By  on August 12, 2010

Mass beauty firms beware: The Estee Lauder Cos. Inc. aims to use beefed-up advertising to reverse the recession-driven trend of consumers trading down. It’s a bold move intended to recruit new customers, mass market shoppers included.

And Lauder has already gotten started.

In 2010, the bulk of the company’s ad spending occurred in the second half, with the beauty firm increasing fourth-quarter spending by 35 percent. For the year, Lauder’s advertising spending was up 7 percent to $1.8 billion.

The investment is part of what president and chief executive officer Fabrizio Freda referred to as the company’s new advertising model. “It focuses on fewer, bigger, winning initiatives in each of our key brands,” he told WWD, citing the spring launch of Clinique Even Better Clinical Dark Spot Corrector, which was supported by a campaign comprised of print, digital, TV and public relations efforts. “That attracts new consumers to our counters, where they get a high-touch experience and are introduced to more than that one product. That does not happen at mass.”

The company also said it is able to measure the number of new customers buying Lauder’s products. Citing competitive reasons, Freda declined to share specifics but said, “We’ve increased traffic in department stores and specialty stores, and part of this traffic was previously shopping at mass.”

During the company’s earnings call Thursday, Freda told analysts, “We have gained share against prestige competitors in every region for the last two years. However, in some markets and categories, mass brands have grown faster than prestige behind heavy advertising, broad distribution and lower prices. We consider all brands, both mass and prestige, to be our competitors, since many consumers buy beauty product across various channels.”

Freda emphasized advertising is the only area where Lauder — which is one year into a four-year restructuring plan — has increased its spending. He noted that in fiscal 2010, Lauder saved $364 million from various cost-saving initiatives, exceeding its original estimate of $175 million to $200 million.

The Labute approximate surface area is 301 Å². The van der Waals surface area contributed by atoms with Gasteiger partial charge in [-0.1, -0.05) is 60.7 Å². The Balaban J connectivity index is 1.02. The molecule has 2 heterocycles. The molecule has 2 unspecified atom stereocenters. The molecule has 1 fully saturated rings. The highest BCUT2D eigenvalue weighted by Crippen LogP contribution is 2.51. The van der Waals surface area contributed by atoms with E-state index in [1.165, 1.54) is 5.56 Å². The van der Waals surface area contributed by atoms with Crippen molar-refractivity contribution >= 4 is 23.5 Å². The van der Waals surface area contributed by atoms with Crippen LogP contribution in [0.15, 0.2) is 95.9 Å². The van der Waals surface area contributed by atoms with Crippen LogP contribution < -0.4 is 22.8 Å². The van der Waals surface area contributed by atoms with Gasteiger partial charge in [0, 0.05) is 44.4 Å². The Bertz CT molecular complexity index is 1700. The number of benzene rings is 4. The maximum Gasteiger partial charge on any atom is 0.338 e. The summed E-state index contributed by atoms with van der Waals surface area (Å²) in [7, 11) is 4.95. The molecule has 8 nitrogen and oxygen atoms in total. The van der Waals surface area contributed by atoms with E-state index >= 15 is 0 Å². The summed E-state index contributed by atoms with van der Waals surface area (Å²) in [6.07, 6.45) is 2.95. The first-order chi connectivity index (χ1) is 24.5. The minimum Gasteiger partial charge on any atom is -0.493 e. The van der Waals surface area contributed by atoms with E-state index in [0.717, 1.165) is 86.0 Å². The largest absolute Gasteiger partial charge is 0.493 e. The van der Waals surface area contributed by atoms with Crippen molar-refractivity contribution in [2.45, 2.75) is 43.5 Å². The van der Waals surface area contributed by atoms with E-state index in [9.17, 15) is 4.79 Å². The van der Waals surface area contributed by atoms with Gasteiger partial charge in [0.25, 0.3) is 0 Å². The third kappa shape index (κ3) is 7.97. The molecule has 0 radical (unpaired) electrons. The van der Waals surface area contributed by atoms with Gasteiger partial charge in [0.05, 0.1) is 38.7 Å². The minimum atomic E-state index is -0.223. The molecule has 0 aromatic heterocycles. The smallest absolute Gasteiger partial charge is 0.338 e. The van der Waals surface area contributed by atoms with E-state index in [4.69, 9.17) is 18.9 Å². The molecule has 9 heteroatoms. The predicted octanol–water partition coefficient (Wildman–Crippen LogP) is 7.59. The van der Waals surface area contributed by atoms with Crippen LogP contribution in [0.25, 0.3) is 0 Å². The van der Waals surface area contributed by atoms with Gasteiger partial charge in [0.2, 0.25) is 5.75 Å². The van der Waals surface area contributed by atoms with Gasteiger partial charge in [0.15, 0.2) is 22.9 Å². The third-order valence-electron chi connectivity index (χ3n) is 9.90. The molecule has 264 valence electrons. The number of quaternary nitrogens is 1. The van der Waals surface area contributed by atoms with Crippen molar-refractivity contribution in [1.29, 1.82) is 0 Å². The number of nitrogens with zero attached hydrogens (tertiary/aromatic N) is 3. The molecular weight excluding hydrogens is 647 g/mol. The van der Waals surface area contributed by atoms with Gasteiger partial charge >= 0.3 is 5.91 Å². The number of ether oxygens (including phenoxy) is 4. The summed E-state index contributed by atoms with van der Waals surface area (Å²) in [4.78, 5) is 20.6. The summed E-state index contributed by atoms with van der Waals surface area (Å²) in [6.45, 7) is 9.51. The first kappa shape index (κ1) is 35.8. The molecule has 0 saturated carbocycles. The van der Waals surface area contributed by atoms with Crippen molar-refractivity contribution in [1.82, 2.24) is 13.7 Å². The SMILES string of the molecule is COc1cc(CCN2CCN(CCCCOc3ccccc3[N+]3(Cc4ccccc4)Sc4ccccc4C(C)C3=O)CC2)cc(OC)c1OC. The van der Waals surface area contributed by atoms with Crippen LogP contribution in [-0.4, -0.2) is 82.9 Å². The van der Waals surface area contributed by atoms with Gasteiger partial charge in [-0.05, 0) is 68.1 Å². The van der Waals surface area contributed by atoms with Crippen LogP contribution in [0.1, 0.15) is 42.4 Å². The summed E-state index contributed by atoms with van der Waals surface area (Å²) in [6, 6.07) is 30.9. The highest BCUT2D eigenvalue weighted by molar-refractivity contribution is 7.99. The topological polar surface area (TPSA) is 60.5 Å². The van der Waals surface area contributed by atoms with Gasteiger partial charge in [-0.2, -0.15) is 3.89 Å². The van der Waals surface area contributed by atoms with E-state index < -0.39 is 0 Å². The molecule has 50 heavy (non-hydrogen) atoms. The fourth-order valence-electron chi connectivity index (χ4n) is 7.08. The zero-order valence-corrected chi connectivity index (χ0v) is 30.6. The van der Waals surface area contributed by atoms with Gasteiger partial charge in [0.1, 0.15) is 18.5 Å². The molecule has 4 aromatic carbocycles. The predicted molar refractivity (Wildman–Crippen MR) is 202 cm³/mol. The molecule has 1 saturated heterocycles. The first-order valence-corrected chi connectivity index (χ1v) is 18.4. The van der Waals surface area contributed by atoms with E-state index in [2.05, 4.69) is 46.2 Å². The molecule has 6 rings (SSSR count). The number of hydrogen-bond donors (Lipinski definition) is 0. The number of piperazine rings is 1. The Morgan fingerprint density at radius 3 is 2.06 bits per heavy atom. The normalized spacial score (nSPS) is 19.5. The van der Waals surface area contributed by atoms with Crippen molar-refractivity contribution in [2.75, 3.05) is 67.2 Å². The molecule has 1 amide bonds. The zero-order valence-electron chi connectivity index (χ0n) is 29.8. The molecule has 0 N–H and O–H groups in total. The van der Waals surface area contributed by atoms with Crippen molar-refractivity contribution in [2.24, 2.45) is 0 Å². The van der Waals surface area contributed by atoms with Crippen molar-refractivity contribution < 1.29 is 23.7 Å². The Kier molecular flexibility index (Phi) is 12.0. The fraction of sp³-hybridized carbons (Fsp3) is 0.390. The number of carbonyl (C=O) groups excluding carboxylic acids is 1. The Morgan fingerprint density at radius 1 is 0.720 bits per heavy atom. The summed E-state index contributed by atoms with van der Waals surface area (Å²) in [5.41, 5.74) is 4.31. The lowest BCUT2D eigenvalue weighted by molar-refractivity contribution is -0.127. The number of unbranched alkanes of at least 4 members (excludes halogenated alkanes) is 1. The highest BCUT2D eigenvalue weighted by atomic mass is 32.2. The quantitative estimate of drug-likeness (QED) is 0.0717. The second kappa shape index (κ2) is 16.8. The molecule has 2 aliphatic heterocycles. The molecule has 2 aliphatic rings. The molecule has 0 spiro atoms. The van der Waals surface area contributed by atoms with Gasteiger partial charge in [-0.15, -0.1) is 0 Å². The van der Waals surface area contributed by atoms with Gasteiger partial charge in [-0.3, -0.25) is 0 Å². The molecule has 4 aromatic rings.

This year, the company plans to increase spending by “high-single digits” behind advertising, merchandising and sampling for major initiatives.

In the fourth quarter, profits attributable to the company totaled $23.9 million, or 12 cents a diluted share, compared with year-ago losses of $17.9 million, or 9 cents a share. Excluding special items, including restructuring expenses, earnings per share would have been 29 cents, 1 cent lower than analysts’ estimates of 30 cents. Sales for the quarter ended June 30 rose 9.3 percent to $1.84 billion from $1.68 billion.

The company’s shares ended trading Thursday at $58.80, down $1.55, or 2.6 percent.

For the year, profits attributable to the company more than doubled to $478.3 million, or $2.38 a share, from $218.4 million, or $1.10 a share. Sales gained 6.4 percent to $7.8 billion from $7.32 billion.

During the quarter, the company saw sales growth across all geographic regions and in all product categories, with the exception of fragrance.

By category, the company’s skin care sales gained 12.1 percent on a reported basis to $771.2 million; makeup increased 10.3 percent to $733.8 million, and hair care grew 5.2 percent to $109.9 million. Fragrance sales, on the other hand, dipped 0.6 percent to $219.1 million. The company reaffirmed that, by product category, skin care is its principal area of focus, particularly in Asia. It is Lauder’s largest contributor of sales and profits.

By region, Lauder’s sales in the Americas gained 3.9 percent on a reported basis to $803.8 million. In Europe, the Middle East and Africa, sales increased 12.2 percent to $699.9 million, and sales in Asia-Pacific rose 15.7 percent to $338.8 million. International now accounts for 62 percent of the company’s revenues.

The fourth quarter also marked Freda’s first year as ceo. Stifel Nicolaus analyst Mark Astrachan gave him high marks, saying, “It’s been an impressive year. The initiatives that he has implemented, including the cost-savings program, have been well executed.” Referring to Lauder’s accelerated ad spending, Astrachan said, “He’s doing the right thing by reinvesting in brands’ health.”

This year, the firm expects constant currency sales to rise between 6 and 8 percent.

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